Warm Season Seeds: Don’t Start These 5 Seeds Indoors

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Warm season seeds need to be grown in a different way than crops that prefer cool weather. As a beginner gardener, it’s important to learn which warm season seeds you can get a head start with and begin growing indoors and which seeds are better to sow directly in your garden. 

Before we get to which crops I recommend NOT starting from seed indoors, let me sum up why:

  • The plants don’t like their roots being disturbed during transplanting
  • You may not have enough grow room (and grow light) space
  • Most are easier to directly sow in your garden

The same is also true for a few cool weather seeds as well.  Make sure to read this post if you want to learn about the five cool weather seeds I don’t recommend you start indoors either. 

(If you’d like to watch a podcast episode instead about warm season seeds that you should not start indoors, you can watch/listen here:)

Warm Season Seeds You Should NOT Start Indoors

Let’s discuss which warm season crops I suggest you avoid starting indoors and what alternative actions you can take with these topics:

Warm Season Seeds

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Warm Vs. Cool Season Crops

If you’re a new gardener and didn’t know there’s a difference between warm and cool season crops, don’t worry—you’re not alone. Many beginners are unaware of this difference, but it’s something interesting to learn.

Warm season crops are those that do not tolerate frost conditions, and they almost always die in a freeze. They are planted in the outdoor garden after the danger of frost has passed, and they will die when the first frost arrives in the fall.

Sidenote: if you are looking for a guide to when to plant seeds and transplants, you’ll want to grab our Seed Starting Quick Reference Guide.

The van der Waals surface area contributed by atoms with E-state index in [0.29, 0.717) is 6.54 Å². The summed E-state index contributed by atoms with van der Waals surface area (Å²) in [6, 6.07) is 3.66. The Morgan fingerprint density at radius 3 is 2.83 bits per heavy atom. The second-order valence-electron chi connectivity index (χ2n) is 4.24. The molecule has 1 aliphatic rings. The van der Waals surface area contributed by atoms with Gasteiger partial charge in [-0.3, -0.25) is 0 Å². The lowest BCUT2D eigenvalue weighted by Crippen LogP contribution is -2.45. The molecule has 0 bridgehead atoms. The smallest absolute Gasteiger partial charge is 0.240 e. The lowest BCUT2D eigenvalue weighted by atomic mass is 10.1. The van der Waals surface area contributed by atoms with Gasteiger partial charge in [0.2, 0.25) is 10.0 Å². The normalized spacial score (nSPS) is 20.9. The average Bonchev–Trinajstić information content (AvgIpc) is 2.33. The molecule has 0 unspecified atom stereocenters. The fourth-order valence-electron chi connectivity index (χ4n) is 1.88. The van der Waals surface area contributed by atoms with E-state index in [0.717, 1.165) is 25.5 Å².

Let’s chat about those warm season crops I recommend you not starting indoors!

(Links below may contain affiliate links, which mean if you click through and make a purchase, we earn a commission at no extra cost to you.)


The first warm season crop I don’t recommend that you start indoors is cucumbers. The main reason? They don’t like their roots being disturbed. But it’s more than that.

Cucumbers seedlings grow fast and often beginner gardeners start these seeds too early and their outdoor garden is not ready when the seedlings need to be transplanted.  

When it is time to transplant these seedlings into the garden, a cold snap (even weather in the 40s!) will hit and your seedlings may not survive because they are not very resilient to cool weather. 

Cucumbers thrive once the soil starts to warm up and they grow even faster and with stronger roots when they have been directly sown into the garden. Remember, there is no rush when planting cucumbers. 

If you have already started them indoors take care not to start the seeds too early. You only need two to three weeks to grow your seedlings indoors. Any longer than that and you’ll find your seedlings growing leggy and the roots outgrowing their space. This leads to a stressed plant that will likely not bounce back into a productive plant when it’s planted.

But what if you want to get a head start? Personally, I’ve never found it necessary. But if you want to try, start the seeds in a larger cell tray (like this Epic 4-cell tray *affiliate link) or large soil blocks. And if the weather hasn’t warmed when it’s time for the seedlings to go in the garden, be prepared to transfer these seedlings into a larger pot (potting up). Finally, avoid planting too early. Cold weather is a death knell for cucumbers.

Squash & Zucchini

Next on the list of warm season seeds a beginner should avoid starting indoors are squash and zucchini. Similar to cucumbers, they do NOT like being root-bound. 

They will outgrow their cell FAST, especially if you start them too early. Then, when your garden is ready, your squash and zucchini seedlings can become irreparably stressed. Once the crops are stressed, the plants don’t rebound very well after they have been transplanted into your outdoor garden. 

squash and zucchini

Squash and zucchini crops will grow fast and strong in warm soil, so in most cases there is no need to fuss with starting them indoors. That’s why I recommend beginners directly sow these seeds into the soil, but wait until the soil temperature is at least 65F.